Mitsubishi's classic sports cars still have a huge fanbase.
Like many automakers, Mitsubishi is focusing on the lucrative SUV and crossover markets, but the Japanese automaker has a rich sports car and rallying heritage. As Mitsubishi prepares to leave the UK market, the automaker has sold its entire UK heritage fleet of historically significant cars ranging from limited-edition Lancer Evos and rare replicas to championship-winning rally cars. As expected, the auction set new records in the UK, generating a total of £627,100 ($872,954) from 1,287 bids across 51 lots.
With a winning bid of £100,100 ($139,341), the Mitsubishi Lancer Evolution VI Tommi Makinen Edition signed by the legendary rally driver was the most expensive car to sell at the heritage, setting a new UK auction record.
The previous record-setting car was a low-mileage Mitsubishi Lancer Evo IX that sold for around £99,000 ($137,809) in 2017.
Following close behind was the Mitsubishi Lancer Evolution IX MR FQ-360 by HKS. One of only 200 examples ever made and the last car built on the seventh, eighth, and ninth-generation Evo platform, it sold for £68,900 ($95,910), likely making it the third most expensive Mitsubishi Lancer Evolution sold at a UK auction. The last ever Evo sold in the UK, an Evo X FQ-440 MR limited to 40 examples, sold for £58,100 ($80,874), while the Mitsubishi Lancer Evolution IX Group N Works Rally Car driven by two-time champion Guy Wilkes sold for £61,700 ($85,888).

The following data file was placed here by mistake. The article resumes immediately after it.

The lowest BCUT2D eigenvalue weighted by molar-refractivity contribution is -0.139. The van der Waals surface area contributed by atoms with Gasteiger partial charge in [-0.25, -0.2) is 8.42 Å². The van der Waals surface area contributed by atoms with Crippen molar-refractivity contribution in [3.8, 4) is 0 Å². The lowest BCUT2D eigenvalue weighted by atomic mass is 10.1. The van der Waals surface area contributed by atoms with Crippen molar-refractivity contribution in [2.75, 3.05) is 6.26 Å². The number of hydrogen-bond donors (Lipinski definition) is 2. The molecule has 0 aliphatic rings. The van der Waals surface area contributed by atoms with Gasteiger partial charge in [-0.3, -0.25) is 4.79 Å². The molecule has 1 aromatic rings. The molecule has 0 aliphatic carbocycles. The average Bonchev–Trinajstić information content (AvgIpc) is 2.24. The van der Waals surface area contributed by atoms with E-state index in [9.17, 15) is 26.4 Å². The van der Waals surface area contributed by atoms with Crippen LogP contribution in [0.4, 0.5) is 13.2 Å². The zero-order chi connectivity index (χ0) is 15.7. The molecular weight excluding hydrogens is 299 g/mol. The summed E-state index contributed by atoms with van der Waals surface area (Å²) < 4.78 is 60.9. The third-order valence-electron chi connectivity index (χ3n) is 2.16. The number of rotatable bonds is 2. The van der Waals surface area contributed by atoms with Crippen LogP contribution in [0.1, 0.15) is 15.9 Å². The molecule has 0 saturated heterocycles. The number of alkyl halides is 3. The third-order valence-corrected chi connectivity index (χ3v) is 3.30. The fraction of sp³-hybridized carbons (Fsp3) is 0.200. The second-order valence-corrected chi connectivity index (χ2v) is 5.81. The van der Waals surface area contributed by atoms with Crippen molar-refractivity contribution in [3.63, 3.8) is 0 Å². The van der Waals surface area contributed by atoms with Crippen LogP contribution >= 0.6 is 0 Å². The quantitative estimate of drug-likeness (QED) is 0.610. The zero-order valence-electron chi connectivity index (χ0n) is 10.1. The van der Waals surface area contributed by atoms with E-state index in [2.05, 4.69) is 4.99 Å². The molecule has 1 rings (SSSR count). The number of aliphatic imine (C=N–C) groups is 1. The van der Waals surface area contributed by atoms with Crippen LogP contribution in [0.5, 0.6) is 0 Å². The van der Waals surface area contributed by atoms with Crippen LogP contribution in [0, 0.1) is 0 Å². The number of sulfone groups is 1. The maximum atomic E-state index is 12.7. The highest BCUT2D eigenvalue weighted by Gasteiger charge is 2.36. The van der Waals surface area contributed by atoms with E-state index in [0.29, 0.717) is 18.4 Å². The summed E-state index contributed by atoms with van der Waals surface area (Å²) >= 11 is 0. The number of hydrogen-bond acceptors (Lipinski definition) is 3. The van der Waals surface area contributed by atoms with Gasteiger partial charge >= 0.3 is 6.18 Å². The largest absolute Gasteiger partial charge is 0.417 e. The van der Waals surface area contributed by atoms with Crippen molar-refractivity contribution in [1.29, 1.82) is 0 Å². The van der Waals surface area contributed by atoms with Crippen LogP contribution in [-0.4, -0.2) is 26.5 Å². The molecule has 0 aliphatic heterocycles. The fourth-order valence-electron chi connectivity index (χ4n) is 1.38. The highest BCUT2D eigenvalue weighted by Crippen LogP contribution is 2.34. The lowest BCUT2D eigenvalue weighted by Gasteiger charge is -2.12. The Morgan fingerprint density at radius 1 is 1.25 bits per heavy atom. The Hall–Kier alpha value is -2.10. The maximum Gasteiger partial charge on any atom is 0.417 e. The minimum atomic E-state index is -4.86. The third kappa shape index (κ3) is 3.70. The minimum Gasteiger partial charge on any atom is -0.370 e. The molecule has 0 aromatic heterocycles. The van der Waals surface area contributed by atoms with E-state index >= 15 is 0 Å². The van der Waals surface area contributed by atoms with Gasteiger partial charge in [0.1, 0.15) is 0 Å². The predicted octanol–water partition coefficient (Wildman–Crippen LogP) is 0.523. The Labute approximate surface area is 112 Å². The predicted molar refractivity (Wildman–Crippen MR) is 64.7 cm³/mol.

Out of the 51 cars sold, these four Mitsubishi Lancer Evos accounted for 60 percent of the total sales. It wasn't just Lancer Evos that set new records, however: a Mitsubishi Starion and 3000GT sold for £21,100 ($29,383) and £24,500 ($34,121) respectively, setting new UK auction records while showing that Mitsubishi's classic sports cars still have a huge fanbase.
The first Mitsubishi registered in the UK, a Mk1 Colt Lancer 1.4 Standard 2-Door, sold for £15,000 ($20,890), while a unique Mitsubishi Galant GLSi rally replica sold for £12,500 ($17,408). An original first-generation Mitsubishi Shogun sold for £16,000 ($22,283), while a rare Mitsubishi Jeep J27 fetched £20,600 ($28,680).
"These vehicles represent not only a huge part of Mitsubishi's heritage and history in the UK, they are also very special vehicles in their own right," said Mitsubishi UK Operations Director, Paul Bridgen.
"They each have a unique story to tell and they have been cherished and cared for from the day we acquired them. I have overseen the development of some of these vehicles personally so it is difficult to say goodbye to them but the values they have achieved assures me that they will all go to enthusiastic new owners who understand the provenance and importance of these cars and who will cherish them and preserve them for future generations."